That said, we don’t think it’s the right time to buy one.

    While most 4K monitors are still very expensive, we’re starting to see a growing number priced under $1,000: Samsung’s $700 U28D590D, Dell’s $700 P2815Q, and Asus’ $650 PB287Q are already available. Intel and Samsung even recently announced a partnership where they’ve pledged to try and push high-quality, 23-inch 4K monitors to a super-low price of $399. We think it’s worth waiting for some of that to pan out rather than pushing for an expensive early-adopter monitor right now (though you’d be foolish to buy a 24-inch 4K display, we can only hope that Intel and Samsung’s ambitions can push down prices on larger displays).

    Even expensive 4K monitors struggle with the same major weaknesses right now: outdated display connections, beefy hardware requirements, and lack of OS/application support. Cheap 4K monitors can have all those problems and more, sacrificing image quality in order to cut costs.

    In Brief: How Long Should a Consumer SSD Last?

    The computer you're using now will not last forever. The most you can hope is that by the time you're ready to replace it or swap out parts for upgrades, those components won't have already failed. But some components have longer expected lifespan than other. We know that hard drives, with regular use, are guaranteed to eventually fail--a Backblaze study pinned median lifespan for a modern spinning drive to six years. But what about SSDs? TechReport has been running an endurance test on six SSDs since last August, continuously writing to those drives until the NAND cells wear out. 10 months later, three of those drives are still running, having processed over a petabyte of data. That's far beyond the manufacturer-rated lifespans of these drives (Intel rates its drives for 20GB of writes per day for three years). TechReport's analysis of their endurance test explains why SSDs will inevitably die, and why most consumers shouldn't have to worry about abrupt failures. In fact, the three drives that did die didn't even significantly slow down near their end-of-life. (h/t Arstechnica)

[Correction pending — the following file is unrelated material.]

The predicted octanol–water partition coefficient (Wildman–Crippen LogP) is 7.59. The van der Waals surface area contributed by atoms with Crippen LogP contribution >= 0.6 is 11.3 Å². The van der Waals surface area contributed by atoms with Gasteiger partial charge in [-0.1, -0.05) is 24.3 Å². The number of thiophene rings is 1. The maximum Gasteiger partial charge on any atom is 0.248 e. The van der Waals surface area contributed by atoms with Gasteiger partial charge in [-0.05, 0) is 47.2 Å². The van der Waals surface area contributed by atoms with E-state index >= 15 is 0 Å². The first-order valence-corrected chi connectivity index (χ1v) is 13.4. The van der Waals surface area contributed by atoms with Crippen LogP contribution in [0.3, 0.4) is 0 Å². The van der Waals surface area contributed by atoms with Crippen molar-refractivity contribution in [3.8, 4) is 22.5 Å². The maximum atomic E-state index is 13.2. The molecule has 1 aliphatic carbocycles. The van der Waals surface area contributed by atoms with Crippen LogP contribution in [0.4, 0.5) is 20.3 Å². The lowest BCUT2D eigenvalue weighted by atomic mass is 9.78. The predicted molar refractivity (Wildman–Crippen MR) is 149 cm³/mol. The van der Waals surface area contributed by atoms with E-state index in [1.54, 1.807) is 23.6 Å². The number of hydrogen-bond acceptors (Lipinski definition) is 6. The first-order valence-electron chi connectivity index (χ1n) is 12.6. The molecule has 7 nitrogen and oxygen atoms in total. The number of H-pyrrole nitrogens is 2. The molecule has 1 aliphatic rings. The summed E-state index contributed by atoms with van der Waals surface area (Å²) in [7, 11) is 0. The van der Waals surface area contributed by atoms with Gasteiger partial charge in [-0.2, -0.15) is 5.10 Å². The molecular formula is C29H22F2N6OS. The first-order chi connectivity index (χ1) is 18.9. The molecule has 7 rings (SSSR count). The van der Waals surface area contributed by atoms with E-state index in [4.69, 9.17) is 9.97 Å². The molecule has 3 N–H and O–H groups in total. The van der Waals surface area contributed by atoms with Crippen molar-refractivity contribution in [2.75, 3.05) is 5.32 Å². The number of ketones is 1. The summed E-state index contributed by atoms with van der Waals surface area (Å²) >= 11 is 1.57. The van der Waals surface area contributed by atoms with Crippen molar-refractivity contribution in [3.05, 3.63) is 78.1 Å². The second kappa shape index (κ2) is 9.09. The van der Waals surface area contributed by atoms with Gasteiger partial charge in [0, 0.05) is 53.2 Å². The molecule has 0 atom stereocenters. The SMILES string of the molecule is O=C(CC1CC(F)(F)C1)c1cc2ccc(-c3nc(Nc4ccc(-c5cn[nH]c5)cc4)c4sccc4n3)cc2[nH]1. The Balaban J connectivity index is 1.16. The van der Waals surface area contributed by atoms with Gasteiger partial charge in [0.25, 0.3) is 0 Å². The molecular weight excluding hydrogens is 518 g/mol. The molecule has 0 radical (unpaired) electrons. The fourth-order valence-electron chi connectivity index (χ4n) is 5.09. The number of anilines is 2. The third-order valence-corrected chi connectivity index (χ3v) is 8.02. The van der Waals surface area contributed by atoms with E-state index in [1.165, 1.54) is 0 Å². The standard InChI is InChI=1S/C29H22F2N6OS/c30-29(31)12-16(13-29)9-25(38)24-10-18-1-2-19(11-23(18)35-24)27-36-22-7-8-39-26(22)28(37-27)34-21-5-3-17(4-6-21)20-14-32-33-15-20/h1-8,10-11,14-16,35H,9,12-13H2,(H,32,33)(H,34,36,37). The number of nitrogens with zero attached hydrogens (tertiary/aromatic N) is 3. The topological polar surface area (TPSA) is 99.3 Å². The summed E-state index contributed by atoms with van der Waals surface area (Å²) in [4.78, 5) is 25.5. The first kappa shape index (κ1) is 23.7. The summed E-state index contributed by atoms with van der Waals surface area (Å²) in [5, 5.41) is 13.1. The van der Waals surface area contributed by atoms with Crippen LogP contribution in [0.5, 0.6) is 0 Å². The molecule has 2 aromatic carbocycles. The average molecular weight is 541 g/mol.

Norman 1
    Microsoft Announces Surface Pro 3

    Only eight months have passed since Microsoft announced the second-generation Surface devices, and Panos Panay once again took the stage at a press conference in New York to unveil a Surface Pro refresh. This time the differences and upgrades feel a little more meaningful, or at least more focused for Surface's intended users (students and professionals). Surface Pro 3 was the only new product announced today, and it's not just a spec bump from the Pro 2. This is still Microsoft's laptop replacement--an x86 device (running Windows 8.1 Pro, natch) meant to compete with Apple's MacBook Air. To that end, its LCD screen is now bumped up to 12 inches, with a 3:2 aspect ratio and a native resolution of 2160x1440. That's a pretty significant bump from the 10-inch 1080p screen of the previous Surface Pros, with the change in aspect ratio the most meaningful difference for multi-window and portrait orientation use. The capacitive Windows Start button is now moved to the short edge as well to encourage portrait orientation when used without a keyboard.

    Speaking of the keyboard, Microsoft has also updated the Type Cover with magnets so it can stick to the screen when, you know, used as a cover. It also has a larger trackpad. The Surface kickstand gets not just one new angle, but is now "continuous", meaning it can stay rigid at many more angles--the example Microsoft gave was a "canvas" mode for drawing. It's reminiscent of the flexibility of Lenovo's Yoga laptop, but hopefully with more stability at low-angled orientations. What will also help is the weight of the Surface Pro 3, now reduced to 800 grams (1.76 pounds) without any accessories. Decidedly a two-handed device, if used as a tablet. Battery life is pegged at 9 hours for web browsing, according to Microsoft.

    This Surface Pro still includes a pressure sensitive digitizer pen, as well as a USB 3.0 port and microSD slot. Microsoft also chose to stick with Intel's 4th-gen mobile Haswell chips, with the Core i5 model being the Core i5 4300U processor with HD4400 graphics. The entry-level Surface Pro 3 will run on the Core i3 processor (as yet unspecified), which allows Microsoft to set the base price to an attractive $800. My guess is that this was a last-minute decision to respond to Apple's MacBook Air price slashing earlier this month, and would recommend that you look closely at the specs. The $800 Surface Pro 3 has 64GB of storage and 4GB of memory, with the 128GB SSD model bumping the price to $1000. People who are going to use the Surface Pro 3 as their primary computer will likely want the Core i5 model with 256GB of storage and 8GB of RAM--which starts at $1300. Ad is the new Type Cover ($130) and that's $1430 for a well-spec'ed system before tax. That's the one I would get if I was in the market for a Surface Pro 3 as my daily carry.